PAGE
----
To make a short story digressed into a long one even longer, let me just say that the arrival of this particular issue of SSG is one of my long-held rock & roll dreams COME TRUE, on par with finally hearing Rocket From The Tombs' take of "Sonic Reducer" and the 1965 Velvet Underground, not to mention getting hold of copies (real or xeroxed) of all those other seventies fanzines that some people think I babble on too much about. But you say, what exactly is in this SSG I have desired for so long a time? Read on, and you will see (to be cornball about it).

Well unfortunately, unlike what you might be led to believe by looking at the cover's tombstone, there are NOT separate articles on the groups mentioned therein at all, or at least the punkier amongst them. However, there is a great two-page feature on sixties punk written by the once-omnipresent Metal Michael Saunders which deals with these garageoids in question. A fine piece too, which besides reprinting then-crucial album covers we've seen over and over by now (but back in '74 these must've been as awe-inspiring as looking at Stooges sleeves!) tells us in fine Saunders-ese which of the six-ohs were the best-ohs and I must 'fess up to the fact that it looks as if Saunders' opinions here seem about as on-target with regards to dealing with sixties-punk as an important trash aesthetic that even I (who has read this same message over and over again for the past umpteen years) must genuflect in the light of Saunders' genius. Lots of opinions true, but they are opinions you can certainly osmose to being the fine mid-Amerigan slob you just hafta be listening to the Standells over and over again year after year especially when there are those all-important MR. ED reruns you should be watching. And it's revelatory too...here's but one interesting factoid re. the Thirteenth Floor Elevators post-Rusk State Hospital and Saunders' experience of their live appearances:

"Look, it's like, uh, suppose ya saw The Stooges live in 1973 without ever having heard their records. You'd flip! And the Elevators, yeah, it's the same thing cause they're infinitely better than their old albums, and Rocky (sic) Erickson is one of the greatest singers of all time! He doesn't do anything on stage, just wears a floor length psychedelic cape and sings in the most nasal shriek you've ever heard. It sounds kinda like the last thirty seconds of 'You're Gonna Miss Me.' I thought he was going crazy! The new material was excellent too."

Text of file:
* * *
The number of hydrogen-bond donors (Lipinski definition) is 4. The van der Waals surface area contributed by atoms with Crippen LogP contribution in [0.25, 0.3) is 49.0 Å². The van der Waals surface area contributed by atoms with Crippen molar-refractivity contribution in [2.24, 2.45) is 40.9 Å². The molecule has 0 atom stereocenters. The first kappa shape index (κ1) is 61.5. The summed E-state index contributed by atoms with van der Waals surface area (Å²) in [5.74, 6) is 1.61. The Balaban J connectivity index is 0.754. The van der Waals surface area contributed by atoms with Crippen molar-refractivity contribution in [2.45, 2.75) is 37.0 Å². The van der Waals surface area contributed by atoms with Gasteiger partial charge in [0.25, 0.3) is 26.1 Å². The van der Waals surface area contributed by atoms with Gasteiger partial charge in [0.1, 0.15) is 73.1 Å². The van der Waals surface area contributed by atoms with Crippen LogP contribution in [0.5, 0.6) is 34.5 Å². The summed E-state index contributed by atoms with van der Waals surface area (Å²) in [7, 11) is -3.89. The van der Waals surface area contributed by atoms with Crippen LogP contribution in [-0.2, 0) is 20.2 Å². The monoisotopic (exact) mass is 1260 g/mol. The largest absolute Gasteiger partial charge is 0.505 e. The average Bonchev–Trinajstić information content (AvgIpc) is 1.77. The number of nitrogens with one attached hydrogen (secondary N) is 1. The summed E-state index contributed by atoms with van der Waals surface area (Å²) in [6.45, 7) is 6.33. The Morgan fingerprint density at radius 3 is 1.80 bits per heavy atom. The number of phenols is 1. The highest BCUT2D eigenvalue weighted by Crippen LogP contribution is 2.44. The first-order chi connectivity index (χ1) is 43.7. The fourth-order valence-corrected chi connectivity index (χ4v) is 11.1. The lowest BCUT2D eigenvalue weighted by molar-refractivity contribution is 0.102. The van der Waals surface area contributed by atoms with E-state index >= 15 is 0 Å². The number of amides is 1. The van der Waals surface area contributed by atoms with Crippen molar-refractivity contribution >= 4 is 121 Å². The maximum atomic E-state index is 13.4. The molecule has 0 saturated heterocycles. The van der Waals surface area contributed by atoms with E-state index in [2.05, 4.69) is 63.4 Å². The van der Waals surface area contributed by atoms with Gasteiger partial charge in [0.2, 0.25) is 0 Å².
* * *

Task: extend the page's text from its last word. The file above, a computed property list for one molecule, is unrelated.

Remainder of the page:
It's little tidbits of anarcho-rock ecstacy such as this which makes or breaks a good slab of rock scribing as energy, and if you can't relate to that maybe there's something less intense for your dribbling mind to comprehend. Just don't look for it in this issue of SSG.

Also in #16...a piece on the Byrds/Buffalo Springfield and California rock in general by SSG regular Dave Meinzer that I haven't read yet because I like to save the less-enthralling stuff for last (not that the Byrds and BS are less-enthralling though maybe compared with sixties punk they are...it's just that I know how that story's gonna end up and I gotta admit that the thought of Crosby Stills and Gnash as some cohesive endpoint in that entire game makes me wanna toss my salad!). Kugel's Monkees piece is pretty hot though...even better than the one Ken Barnes did for BOMP! two years later and not just because Barnes turned out to be a disco freak and Kugel didn't. (Of course, the neat cartoon that accompanies the thing helped, especially the references to Jimi H. opening their shows ["Mike can light his wool hat on fire"]). Then there are the album writeups which are always something to look forward to, especially since SSG took their review-section cue from CREEM while 'most everyone else was aping STONE and instead of a lotta intellectual fawning ya get to read loads of hot opinions that are even hotter than the records that are being grilled by SSG's usual gang of idiots. Extra points go to Sperrazza! for relying on the old gonzo trick of comparing his early-mid-seventies quarry in question to (in this case) the MC5 and Stooges. The tune in question this time is Hawkwind's "Paradox" offa HALL OF THE MOUNTAIN GRILL, and if you think this review didn't "inspire" me to seek out a CD of the album in question since my turntable has been dead for well over a year, well you've certainly haven't been reading this blog (or any of my writings for that matter) CLOSELY for over the past twentysome years. But judging from some of the comments re. me and my mag I've come across in that time, VERY FEW people have been reading closely all those years so why should I be surprised?